SPORTS BEAT by Chris Maughan—Big Bert belongs: Bertuzzi unfairly held to double-standard

It took him 28 years in the public eye but Wayne Gretzky has finally done something controversial.

More than a month after Team Canada’s Olympic hockey roster was announced, Gretzky’s decision to include Todd Bertuzzi is still being criticized. Everyone — from hockey moms to TV commentators to casual fans — seems to agree that Team Canada should leave Bertuzzi on the sidelines.

Since his on-ice attack on Steve Moore in March of 2004, Bertuzzi has been called a goon, a thug, and a criminal. He’s been booed in every NHL rink. A player like Bertuzzi, critics say, isn’t worthy of wearing the Maple Leaf.

What short memories those critics have. The fact is, Canada’s image in international hockey is far from squeaky clean. Anyone who sees Canadian players as gentlemen on the ice is a hockey history revisionist.

Just a week prior to the release of the Olympic roster, the nation’s junior World Championship squad was announced. Right there at the top of the list was a young man named Steve Downie. Ontario Hockey League fans will remember him as the player who cross-checked his own teammate in the teeth because he refused to participate in a hazing ritual.

Just a few months later, Downie was heralded as Canadian hero, a key leader on a team that everyone expected to underachieve.

Remember Game 6 of the Summit Series? John Ferguson told Bobby Clarke to “do something” about Valeri Kharlamov. Minutes later, the Russian player found himself lying on the ice clutching a broken ankle. Four years after the most famous slash in history, Clarke was named captain of the inaugural Canada Cup team.

And then there’s the Rocket. After an attack on Hal Lycoe that would have made Marty McSorley cringe, he punched out a linesman. Would he have been left off Team Canada if professionals were eligible in his day? Not likely.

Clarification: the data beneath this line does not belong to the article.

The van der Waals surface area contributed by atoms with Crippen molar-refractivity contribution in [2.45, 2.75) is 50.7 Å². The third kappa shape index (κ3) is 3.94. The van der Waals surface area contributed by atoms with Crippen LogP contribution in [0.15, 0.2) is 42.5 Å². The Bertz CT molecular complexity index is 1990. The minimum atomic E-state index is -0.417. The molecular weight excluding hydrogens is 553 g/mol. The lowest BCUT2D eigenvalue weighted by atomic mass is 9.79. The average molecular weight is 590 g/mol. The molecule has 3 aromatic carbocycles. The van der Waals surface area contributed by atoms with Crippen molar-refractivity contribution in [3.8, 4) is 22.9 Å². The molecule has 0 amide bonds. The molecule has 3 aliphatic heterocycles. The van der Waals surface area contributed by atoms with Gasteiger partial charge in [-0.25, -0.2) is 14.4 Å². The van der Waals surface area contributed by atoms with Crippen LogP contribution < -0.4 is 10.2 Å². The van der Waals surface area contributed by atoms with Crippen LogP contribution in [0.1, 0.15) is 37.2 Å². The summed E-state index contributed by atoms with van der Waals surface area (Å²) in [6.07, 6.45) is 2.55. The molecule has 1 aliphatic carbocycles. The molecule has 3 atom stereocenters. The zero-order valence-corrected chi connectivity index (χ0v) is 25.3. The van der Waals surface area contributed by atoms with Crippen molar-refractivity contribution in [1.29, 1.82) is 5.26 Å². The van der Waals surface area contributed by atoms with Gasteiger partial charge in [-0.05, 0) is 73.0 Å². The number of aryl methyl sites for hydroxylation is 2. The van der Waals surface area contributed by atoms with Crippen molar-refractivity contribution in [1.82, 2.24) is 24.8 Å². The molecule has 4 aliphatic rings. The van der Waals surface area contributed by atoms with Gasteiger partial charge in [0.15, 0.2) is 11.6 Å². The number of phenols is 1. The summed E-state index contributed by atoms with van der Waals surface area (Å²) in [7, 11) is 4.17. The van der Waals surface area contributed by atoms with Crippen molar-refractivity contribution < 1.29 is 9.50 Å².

In each case, Canadians forgave and forgot. Why we can’t do so in Bertuzzi’s case is a mystery. Maybe it’s because his hit has been replayed so many times it’s etched into the national consciousness.

The point is not that the actions of others excuse what Bertuzzi did. It’s simply that hockey, especially in this country, involves playing on raw emotion. And that means sometimes a player will lose his cool. Like it or not, it’s a part of the game.

And like it or not, Canada needs Bertuzzi. Eric Staal, Jason Spezza, and Sidney Crosby are all talented players, you can’t have four lines of superstars. It’s the same logic that earned Kris Draper a spot. Even in tournament hockey, you need grit, and Bertuzzi has both that and a nose for the net.

He’ll also bring much-needed focus to the Canadian team, which is notorious for its slow starts. If there’s one player who’s learned how to tune out the media and the rabid Canadian fans, it’s Bertuzzi. It stands to reason that his new-found mental discipline will rub off on the rest of the team.

And then there’s the obvious psychological edge. It doesn’t matter if you’re Girts Ankipans of lowly team Latvia or Ilya Kovalchuk of the mighty Russians — Bertuzzi will intimidate you in a way that no other player can.

It’s true that Bertuzzi isn’t having a career year. But neither is Martin Brodeur, and he’s the hands-down favourite to be the starting goaltender. Gretzky, Steve Tambellini, and the other Hockey Canada brass are counting on the pressure of the Olympics to drive these players to perform.

Big Bert knows he’s got a lot of respect to earn back. You can bet he’ll be poised to do just that in Turin.